Victor Potel

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Victor Potel
Victor Potel photo.jpg
Victor Potel
Born (1889-10-12)October 12, 1889
Lafayette, Indiana U.S.
Died March 8, 1947(1947-03-08) (aged 57)
Hollywood, California U.S.
Occupation Actor
Years active 1910-1947
Spouse(s) Mildred "Pam" Ludmilla
(November 1914–8 March 1947 his death)

Victor Potel (October 12, 1889 – March 8, 1947) was an American film character actor who began in the silent era and appeared in over 430 films in his 38 year career.[1]

Career[edit]

Victor Potel was born in Lafayette, Indiana in 1889, and his acting career goes back almost to the beginning of the commercial film industry in the United States. He made his first silent film in 1910, a comedy short filmed in Chicago by Essanay Film Manufacturing Company called A Dog on Business.[2] Potel continued to make films for Essanay, appearing in dozens of films every year, including most of the Broncho Billy series, and played a character called "Slippery Sam" in 80 movies.[3] He also appeared in Universal Pictures' "Snakeville" series.[4]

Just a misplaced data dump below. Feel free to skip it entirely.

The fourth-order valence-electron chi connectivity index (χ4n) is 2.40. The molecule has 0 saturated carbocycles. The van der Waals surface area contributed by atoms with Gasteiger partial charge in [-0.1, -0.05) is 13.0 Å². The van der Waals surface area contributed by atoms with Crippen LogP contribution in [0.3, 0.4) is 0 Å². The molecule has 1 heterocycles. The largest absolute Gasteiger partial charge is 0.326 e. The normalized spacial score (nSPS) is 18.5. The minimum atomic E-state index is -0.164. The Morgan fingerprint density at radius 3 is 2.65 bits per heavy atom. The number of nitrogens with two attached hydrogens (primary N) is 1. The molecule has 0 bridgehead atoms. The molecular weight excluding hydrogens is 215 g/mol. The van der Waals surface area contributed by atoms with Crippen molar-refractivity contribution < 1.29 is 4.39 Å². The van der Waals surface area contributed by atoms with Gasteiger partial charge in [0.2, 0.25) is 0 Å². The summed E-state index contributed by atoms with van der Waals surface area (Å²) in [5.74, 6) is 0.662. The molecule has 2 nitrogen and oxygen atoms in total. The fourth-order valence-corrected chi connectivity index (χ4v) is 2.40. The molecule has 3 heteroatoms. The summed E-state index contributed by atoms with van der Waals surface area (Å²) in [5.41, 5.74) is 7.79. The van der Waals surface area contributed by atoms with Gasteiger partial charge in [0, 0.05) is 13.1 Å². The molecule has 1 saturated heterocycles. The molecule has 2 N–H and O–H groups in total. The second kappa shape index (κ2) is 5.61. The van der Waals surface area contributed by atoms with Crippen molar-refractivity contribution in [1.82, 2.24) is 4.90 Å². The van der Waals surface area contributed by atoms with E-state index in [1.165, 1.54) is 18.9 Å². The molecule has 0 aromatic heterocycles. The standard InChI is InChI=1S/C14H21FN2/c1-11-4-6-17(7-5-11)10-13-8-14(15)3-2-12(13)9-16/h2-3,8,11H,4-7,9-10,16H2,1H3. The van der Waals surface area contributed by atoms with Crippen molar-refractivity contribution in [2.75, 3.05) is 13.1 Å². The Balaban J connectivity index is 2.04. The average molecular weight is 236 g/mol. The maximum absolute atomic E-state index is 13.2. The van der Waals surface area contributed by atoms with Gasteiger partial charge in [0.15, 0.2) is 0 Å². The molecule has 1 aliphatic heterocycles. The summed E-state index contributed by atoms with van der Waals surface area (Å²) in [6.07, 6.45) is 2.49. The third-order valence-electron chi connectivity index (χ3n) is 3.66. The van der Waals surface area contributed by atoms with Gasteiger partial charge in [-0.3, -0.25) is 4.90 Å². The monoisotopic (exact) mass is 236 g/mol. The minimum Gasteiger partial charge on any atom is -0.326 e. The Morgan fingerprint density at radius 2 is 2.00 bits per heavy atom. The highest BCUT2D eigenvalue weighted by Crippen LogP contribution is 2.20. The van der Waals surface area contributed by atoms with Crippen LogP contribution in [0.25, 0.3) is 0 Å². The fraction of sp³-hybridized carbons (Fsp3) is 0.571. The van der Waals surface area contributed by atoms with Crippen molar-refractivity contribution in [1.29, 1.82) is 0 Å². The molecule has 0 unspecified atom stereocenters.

Potel's first talking picture was Melody of Love, starring Walter Pidgeon, made for Universal in 1928,[5] and in the sound era he continued to work continuously and constantly, playing small parts and sometimes uncredited bit parts, all primarily comic roles due to his height (6 ft 1 in or 1.85 m) and gawkiness.

In addition to acting, on several occasions Potel also wrote and directed. In the 1920s he directed two silent shorts, The Rubber-Neck in 1924 and Action Craver in 1927, and contributed the story for Saxophobia in 1927. In the following decade, in the sound era, he was the dialogue director for The Big Chance (1933), and wrote the story for Inside Information in 1934). In 1935 he provided continuity and dialogue for Million Dollar Haul and the screenplay for Hot Off the Press. In the 1940s, Potel was part of Preston Sturges' unofficial "stock company" of character actors, appearing in nine films written and directed by Sturges.[6]

Potel continued to work right up until his death on 8 March 1947. The final film he worked on, Relentless finished filming on 28 February of that year.[7]

Selected filmography[edit]

Sound

References[edit]

External links[edit]